It has been like viewing the perfect financial storm. Indian consumers watched with amazement the thunder and the lightning on the horizon, which approximated to the US. Then, very quickly, the storm began to change direction. It started heading towards them. Even if the storm has only brushed by India, it has left the consumers wet and shivering, their ardour to spend cooled.
Not everyone has been affected equally. Evidence suggests that people closest to the stock markets and real estate transactions, that is people in the metros, have been the most shaken. Consumers in smaller towns, perhaps smaller participants in the financial orgy, have been much less burnt. Government employees, whose compensation has been recently revised, may actually be better off than before: pockets full, they are staring at some great offers across categories as marketers try to reach their sales targets.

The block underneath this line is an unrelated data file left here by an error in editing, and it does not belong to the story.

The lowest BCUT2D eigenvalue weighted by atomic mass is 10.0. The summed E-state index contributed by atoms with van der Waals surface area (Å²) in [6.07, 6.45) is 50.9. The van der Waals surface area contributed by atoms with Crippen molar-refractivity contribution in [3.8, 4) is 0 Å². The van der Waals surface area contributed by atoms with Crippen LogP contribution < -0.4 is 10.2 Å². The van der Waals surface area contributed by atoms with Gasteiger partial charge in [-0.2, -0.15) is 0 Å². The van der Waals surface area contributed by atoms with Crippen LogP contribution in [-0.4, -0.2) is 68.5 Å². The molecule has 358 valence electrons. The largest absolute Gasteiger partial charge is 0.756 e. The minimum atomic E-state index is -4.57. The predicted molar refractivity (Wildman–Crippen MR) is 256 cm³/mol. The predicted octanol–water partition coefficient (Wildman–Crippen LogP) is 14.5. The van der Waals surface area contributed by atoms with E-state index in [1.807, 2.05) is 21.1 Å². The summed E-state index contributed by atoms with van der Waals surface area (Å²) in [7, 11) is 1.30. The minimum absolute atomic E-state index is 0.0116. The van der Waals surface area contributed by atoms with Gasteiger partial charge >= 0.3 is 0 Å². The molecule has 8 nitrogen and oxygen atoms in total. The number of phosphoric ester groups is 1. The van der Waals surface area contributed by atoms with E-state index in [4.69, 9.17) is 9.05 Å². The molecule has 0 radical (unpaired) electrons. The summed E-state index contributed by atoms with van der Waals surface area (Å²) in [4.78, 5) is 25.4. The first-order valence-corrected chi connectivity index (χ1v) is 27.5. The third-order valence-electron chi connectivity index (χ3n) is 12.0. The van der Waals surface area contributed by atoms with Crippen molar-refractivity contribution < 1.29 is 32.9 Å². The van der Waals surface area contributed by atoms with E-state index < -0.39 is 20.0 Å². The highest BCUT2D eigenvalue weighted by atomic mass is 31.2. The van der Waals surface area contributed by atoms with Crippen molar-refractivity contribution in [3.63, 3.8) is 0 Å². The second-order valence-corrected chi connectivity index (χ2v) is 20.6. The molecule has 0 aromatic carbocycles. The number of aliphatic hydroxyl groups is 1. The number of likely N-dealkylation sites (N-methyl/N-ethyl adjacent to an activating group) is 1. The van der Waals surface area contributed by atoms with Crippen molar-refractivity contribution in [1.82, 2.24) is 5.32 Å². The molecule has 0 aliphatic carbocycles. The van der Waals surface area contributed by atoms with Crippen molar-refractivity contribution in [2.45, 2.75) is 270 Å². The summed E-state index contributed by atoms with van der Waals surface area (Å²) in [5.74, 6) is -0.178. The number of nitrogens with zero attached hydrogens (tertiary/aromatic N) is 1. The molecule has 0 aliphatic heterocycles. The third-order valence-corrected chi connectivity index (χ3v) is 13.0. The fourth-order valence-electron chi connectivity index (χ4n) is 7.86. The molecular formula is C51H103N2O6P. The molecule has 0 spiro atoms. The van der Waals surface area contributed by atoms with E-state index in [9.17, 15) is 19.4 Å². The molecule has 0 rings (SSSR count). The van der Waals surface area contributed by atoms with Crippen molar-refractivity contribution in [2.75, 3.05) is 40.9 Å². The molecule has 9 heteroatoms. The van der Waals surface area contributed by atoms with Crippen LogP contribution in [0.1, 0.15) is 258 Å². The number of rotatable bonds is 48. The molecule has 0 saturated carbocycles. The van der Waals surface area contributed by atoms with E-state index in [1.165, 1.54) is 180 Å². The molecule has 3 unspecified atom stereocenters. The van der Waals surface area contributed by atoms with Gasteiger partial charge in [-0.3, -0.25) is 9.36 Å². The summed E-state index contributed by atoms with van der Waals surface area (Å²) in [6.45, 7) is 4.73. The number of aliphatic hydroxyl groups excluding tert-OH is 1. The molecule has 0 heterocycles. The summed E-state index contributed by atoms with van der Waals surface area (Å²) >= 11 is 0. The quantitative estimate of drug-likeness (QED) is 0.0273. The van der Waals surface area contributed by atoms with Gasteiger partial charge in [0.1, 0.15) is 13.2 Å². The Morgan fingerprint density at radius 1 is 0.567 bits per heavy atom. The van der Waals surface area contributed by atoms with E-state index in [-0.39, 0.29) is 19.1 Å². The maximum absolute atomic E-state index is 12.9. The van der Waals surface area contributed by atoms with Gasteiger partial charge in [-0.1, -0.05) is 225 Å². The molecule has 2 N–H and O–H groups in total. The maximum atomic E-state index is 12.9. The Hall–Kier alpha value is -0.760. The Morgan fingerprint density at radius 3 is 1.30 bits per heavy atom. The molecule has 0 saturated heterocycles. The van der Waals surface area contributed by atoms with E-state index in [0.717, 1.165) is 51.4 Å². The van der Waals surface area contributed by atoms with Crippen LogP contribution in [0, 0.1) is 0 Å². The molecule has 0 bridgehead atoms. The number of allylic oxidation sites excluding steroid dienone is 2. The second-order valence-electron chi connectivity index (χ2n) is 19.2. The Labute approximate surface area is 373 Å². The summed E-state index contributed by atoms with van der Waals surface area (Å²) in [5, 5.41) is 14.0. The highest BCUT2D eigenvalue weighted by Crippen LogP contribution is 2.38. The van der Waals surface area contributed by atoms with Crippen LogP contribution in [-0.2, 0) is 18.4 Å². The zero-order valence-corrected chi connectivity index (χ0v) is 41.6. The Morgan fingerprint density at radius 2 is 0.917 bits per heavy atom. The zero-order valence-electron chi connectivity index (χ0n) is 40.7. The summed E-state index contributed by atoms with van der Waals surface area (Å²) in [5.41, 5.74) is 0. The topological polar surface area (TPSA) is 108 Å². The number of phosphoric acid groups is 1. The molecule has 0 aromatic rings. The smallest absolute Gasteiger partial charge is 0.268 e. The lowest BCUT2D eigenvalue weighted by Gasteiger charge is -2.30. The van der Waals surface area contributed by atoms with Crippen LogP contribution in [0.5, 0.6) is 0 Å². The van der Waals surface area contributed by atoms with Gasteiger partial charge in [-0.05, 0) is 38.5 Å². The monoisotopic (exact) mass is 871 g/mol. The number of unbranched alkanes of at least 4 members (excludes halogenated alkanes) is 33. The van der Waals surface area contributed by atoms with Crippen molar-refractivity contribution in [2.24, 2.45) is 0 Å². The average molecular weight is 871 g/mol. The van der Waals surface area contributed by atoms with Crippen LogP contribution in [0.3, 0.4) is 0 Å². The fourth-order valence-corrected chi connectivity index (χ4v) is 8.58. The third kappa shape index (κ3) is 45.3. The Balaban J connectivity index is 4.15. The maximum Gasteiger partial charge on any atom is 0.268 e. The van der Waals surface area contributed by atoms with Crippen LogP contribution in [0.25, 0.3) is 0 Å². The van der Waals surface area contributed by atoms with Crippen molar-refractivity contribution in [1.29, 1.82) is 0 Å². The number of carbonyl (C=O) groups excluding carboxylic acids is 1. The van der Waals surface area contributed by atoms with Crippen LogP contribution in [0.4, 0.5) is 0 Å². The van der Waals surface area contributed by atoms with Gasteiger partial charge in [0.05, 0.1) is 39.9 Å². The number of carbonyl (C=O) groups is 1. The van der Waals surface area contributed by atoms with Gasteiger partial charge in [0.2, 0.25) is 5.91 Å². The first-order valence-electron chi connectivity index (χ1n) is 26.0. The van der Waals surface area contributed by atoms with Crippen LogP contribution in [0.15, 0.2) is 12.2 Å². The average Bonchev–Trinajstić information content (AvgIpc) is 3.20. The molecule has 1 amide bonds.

But for much of the rest, "The economic slowdown has converted a generation of care-free spenders into cautious spenders," believes Ramesh Srinivas, executive director, KPMG, an international consultancy. afaqs! looks at how consumers may approach the market and how they may rationalise their decision- making in the Year of Pain, 2009. Instead of looking product categories, we have tried to understand their broader view of life. It makes for a richer analysis.
1. Not now, darling
A recent study by (media agency) Starcom and The Key (a qualitative research firm), conducted in Delhi, Mumbai and Bengaluru shows that consumers are procrastinating in their decision to buy things they want. They are content buying what they need.